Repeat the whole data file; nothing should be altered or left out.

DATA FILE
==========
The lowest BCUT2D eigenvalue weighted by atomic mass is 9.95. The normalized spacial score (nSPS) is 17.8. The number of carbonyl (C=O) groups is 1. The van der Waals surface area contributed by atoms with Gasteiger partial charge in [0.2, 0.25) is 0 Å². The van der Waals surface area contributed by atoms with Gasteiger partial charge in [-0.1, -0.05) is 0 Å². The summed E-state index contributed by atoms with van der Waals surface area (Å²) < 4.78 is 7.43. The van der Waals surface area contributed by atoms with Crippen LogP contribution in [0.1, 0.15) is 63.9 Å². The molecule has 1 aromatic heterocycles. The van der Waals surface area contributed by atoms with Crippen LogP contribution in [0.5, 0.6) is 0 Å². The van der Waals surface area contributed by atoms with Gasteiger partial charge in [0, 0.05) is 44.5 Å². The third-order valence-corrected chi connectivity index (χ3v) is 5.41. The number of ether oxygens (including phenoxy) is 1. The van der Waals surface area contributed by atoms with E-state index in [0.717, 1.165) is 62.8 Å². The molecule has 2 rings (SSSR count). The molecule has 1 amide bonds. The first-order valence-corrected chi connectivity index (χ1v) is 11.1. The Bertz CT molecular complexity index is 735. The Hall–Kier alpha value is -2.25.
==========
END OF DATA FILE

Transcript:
The lowest BCUT2D eigenvalue weighted by atomic mass is 9.95. The normalized spacial score (nSPS) is 17.8. The number of carbonyl (C=O) groups is 1. The van der Waals surface area contributed by atoms with Gasteiger partial charge in [0.2, 0.25) is 0 Å². The van der Waals surface area contributed by atoms with Gasteiger partial charge in [-0.1, -0.05) is 0 Å². The summed E-state index contributed by atoms with van der Waals surface area (Å²) < 4.78 is 7.43. The van der Waals surface area contributed by atoms with Crippen LogP contribution in [0.1, 0.15) is 63.9 Å². The molecule has 1 aromatic heterocycles. The van der Waals surface area contributed by atoms with Crippen LogP contribution in [0.5, 0.6) is 0 Å². The van der Waals surface area contributed by atoms with Gasteiger partial charge in [0, 0.05) is 44.5 Å². The third-order valence-corrected chi connectivity index (χ3v) is 5.41. The number of ether oxygens (including phenoxy) is 1. The van der Waals surface area contributed by atoms with E-state index in [0.717, 1.165) is 62.8 Å². The molecule has 2 rings (SSSR count). The molecule has 1 amide bonds. The first-order valence-corrected chi connectivity index (χ1v) is 11.1. The Bertz CT molecular complexity index is 735. The Hall–Kier alpha value is -2.25.